I run three time a week and I'm looking for an alternative for the other days: Mostly to get the chest/arms toned, but also to not "just" focus on the lower body. I wondered, do you have any experiences with either Crossfit, which seems quite taxing and "all round" but social?

    Or am I better off going to a regular gym and train there?

    That said, I tend to travel lots, so finding a gym isn't always that easy. But no idea about finding Crossfit boxes?


    Many CrossFit boxes have programs that focus on a specific weight group on a particular day and then they end with a "wod" (work out of the day) that is a bit more all encompassing/full body workout. I do CrossFit because I like the fact that I don't have to think once I get to the gym - the programming is laid out and it's intense - and probably more intense than if I were to do it on my own (and there's the plus side of generally seeing decent um scenery).

    I travel a lot as well and my partner and I like visiting CrossFit boxes when we do. I've seen several boxes that have plans that let you go two, three or unlimited times a week - so I don't think that should be an impediment.

    When I travel, I usually look for a box on google maps - but here's the official map of CrossFit boxes that are current on their dues:
    https://map.crossfit.com/

    Usually there are more than a few boxes near where the hotel I travel to so I do a quick check on Facebook (many seem to have more content on their Facebook pages than even their own webpages) for which one I might want to go to the most. The cost when we travel is about $20-25 which is about the same as the cost of drop ins at a regular gym.
  • muscle32va

    Posts: 1

    Nov 10, 2015 11:09 AM GMT
    I'd suggest trying ClassPass for a month or two vs. Crossfit. Not sure about London, but I've seen Crossfit boxes pop up as options on Classpass so you could try those along with the various other offerings they have.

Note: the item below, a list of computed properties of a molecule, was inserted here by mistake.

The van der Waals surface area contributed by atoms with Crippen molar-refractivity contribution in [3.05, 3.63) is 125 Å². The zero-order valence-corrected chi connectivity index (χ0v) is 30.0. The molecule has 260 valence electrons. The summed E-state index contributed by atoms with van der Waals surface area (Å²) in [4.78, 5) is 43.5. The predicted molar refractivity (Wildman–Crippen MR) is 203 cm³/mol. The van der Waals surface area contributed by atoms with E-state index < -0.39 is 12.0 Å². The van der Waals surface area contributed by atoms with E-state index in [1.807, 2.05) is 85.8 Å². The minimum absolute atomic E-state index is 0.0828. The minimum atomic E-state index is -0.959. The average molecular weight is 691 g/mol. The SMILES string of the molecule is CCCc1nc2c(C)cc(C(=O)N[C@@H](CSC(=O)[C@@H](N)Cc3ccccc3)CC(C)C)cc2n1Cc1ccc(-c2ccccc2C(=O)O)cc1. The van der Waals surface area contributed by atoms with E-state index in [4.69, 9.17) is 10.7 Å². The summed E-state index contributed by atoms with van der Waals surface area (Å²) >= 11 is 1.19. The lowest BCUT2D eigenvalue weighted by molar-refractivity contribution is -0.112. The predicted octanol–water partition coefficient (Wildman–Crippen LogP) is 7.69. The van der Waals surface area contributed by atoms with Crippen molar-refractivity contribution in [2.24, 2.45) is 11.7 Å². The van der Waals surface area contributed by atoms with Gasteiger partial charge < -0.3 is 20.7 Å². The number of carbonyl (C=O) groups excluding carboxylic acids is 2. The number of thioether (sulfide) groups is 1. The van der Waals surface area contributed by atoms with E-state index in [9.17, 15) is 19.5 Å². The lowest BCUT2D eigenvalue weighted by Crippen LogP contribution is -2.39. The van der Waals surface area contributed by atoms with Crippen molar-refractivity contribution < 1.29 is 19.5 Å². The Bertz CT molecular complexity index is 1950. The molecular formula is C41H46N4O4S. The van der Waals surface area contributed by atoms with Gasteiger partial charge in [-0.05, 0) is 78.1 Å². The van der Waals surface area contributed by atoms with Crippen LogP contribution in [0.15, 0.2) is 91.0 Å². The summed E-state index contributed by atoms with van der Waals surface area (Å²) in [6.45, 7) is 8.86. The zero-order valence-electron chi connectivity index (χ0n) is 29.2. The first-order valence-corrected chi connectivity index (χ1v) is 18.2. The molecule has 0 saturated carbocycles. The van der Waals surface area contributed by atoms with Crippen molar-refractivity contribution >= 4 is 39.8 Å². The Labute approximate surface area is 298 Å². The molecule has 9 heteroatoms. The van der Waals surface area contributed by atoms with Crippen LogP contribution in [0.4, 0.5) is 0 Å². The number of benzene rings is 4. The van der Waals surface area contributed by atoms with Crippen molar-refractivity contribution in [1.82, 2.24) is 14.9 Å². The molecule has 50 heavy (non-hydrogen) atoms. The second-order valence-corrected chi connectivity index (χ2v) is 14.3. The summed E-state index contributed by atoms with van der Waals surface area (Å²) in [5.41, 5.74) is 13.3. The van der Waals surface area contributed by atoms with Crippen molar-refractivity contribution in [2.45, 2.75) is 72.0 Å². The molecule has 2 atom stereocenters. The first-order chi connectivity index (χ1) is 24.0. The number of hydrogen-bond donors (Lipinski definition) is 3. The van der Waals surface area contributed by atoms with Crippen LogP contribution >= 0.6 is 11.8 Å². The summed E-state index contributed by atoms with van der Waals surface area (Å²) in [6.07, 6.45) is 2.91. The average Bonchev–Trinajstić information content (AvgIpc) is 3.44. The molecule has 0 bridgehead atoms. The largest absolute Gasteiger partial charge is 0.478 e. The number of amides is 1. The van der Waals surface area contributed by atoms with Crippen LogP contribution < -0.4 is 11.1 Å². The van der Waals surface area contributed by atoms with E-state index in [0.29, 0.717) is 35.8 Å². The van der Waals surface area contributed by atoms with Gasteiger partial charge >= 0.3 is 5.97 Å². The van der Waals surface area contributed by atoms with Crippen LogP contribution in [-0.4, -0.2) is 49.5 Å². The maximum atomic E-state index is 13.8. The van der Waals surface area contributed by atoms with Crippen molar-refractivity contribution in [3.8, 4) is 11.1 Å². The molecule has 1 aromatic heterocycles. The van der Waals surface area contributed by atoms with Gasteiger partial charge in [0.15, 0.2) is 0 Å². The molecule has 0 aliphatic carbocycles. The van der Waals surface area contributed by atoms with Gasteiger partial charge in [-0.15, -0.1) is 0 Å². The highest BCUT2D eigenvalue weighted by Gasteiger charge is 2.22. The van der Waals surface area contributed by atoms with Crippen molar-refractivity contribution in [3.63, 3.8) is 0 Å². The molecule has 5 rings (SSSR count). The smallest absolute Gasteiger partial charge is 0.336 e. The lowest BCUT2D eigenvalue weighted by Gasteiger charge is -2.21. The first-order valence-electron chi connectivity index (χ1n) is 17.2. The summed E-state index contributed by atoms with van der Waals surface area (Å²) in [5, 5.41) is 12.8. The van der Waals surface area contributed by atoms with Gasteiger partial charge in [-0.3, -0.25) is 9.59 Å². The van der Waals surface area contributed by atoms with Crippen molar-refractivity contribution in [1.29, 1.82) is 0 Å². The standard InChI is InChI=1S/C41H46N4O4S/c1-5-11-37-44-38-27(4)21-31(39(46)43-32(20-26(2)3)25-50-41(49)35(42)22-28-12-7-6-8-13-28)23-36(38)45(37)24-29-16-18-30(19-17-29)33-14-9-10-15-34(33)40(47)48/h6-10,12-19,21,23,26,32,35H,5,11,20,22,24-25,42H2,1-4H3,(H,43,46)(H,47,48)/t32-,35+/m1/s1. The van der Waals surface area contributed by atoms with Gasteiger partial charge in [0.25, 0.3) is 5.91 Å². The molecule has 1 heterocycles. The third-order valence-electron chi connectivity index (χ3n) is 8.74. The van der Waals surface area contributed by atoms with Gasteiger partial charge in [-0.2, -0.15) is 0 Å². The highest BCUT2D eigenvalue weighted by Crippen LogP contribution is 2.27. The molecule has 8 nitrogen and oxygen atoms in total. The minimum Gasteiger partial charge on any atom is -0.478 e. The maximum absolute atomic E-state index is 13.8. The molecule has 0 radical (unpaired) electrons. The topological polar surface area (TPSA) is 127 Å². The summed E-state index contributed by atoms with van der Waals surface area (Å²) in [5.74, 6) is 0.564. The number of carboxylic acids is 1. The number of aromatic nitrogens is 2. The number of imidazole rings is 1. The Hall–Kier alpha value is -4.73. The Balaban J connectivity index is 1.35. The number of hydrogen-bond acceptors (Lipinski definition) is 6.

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    Nov 11, 2015 2:54 AM GMT
    Stephx saidHey guys...

    I run three time a week and I'm looking for an alternative for the other days: Mostly to get the chest/arms toned, but also to not "just" focus on the lower body. I wondered, do you have any experiences with either Crossfit, which seems quite taxing and "all round" but social?

    Or am I better off going to a regular gym and train there?

    That said, I tend to travel lots, so finding a gym isn't always that easy. But no idea about finding Crossfit boxes?

    I don't think crossfit is what you're looking for. There's a lot time/social commitment involved. If you travel a lot, I would suggest bodyweight exercises. Very minimal to no equipment required. When you're out traveling, just find a park or playground with pullup bars and parallel bars.
    https://www.youtube.com/results?search_query=bodyweight+exercises
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    Nov 11, 2015 7:55 AM GMT
    My concern would be to give yourself sufficient recovery time.

    Most or many young runners run every day and I read somewhere that when you get older that you should change to every other day. The age they gave was 55 I think, but that's just a magic number they pulled out of a hat since I doubt if it's been researched.

    I like xrichx's idea of doing bodyweight exercises. That's kind of what I do; standing shrugs, bent over shrugs, standing flys for my deltoids, with dumbbells, and I finish with some squats, usually just bodyweight. I do these before my runs. I run every other day (i.e. 7 days out of 2 weeks).